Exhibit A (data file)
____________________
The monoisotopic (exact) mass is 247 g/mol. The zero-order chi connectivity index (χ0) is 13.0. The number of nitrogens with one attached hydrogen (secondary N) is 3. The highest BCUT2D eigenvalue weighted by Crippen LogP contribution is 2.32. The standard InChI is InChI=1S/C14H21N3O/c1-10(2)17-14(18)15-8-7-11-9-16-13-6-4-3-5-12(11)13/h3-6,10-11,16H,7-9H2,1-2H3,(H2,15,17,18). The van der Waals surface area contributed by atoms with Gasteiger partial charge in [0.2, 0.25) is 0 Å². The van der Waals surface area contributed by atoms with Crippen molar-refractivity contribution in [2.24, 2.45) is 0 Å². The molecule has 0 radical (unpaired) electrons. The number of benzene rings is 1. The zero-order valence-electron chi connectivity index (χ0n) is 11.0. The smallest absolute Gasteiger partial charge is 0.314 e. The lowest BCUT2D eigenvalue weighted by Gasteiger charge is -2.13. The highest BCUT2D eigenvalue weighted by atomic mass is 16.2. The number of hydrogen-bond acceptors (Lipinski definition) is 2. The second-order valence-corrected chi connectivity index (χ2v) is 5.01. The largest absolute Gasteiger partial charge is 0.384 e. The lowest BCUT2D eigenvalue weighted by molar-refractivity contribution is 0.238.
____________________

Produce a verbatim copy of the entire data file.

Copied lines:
The monoisotopic (exact) mass is 247 g/mol. The zero-order chi connectivity index (χ0) is 13.0. The number of nitrogens with one attached hydrogen (secondary N) is 3. The highest BCUT2D eigenvalue weighted by Crippen LogP contribution is 2.32. The standard InChI is InChI=1S/C14H21N3O/c1-10(2)17-14(18)15-8-7-11-9-16-13-6-4-3-5-12(11)13/h3-6,10-11,16H,7-9H2,1-2H3,(H2,15,17,18). The van der Waals surface area contributed by atoms with Gasteiger partial charge in [0.2, 0.25) is 0 Å². The van der Waals surface area contributed by atoms with Crippen molar-refractivity contribution in [2.24, 2.45) is 0 Å². The molecule has 0 radical (unpaired) electrons. The number of benzene rings is 1. The zero-order valence-electron chi connectivity index (χ0n) is 11.0. The smallest absolute Gasteiger partial charge is 0.314 e. The lowest BCUT2D eigenvalue weighted by Gasteiger charge is -2.13. The highest BCUT2D eigenvalue weighted by atomic mass is 16.2. The number of hydrogen-bond acceptors (Lipinski definition) is 2. The second-order valence-corrected chi connectivity index (χ2v) is 5.01. The largest absolute Gasteiger partial charge is 0.384 e. The lowest BCUT2D eigenvalue weighted by molar-refractivity contribution is 0.238.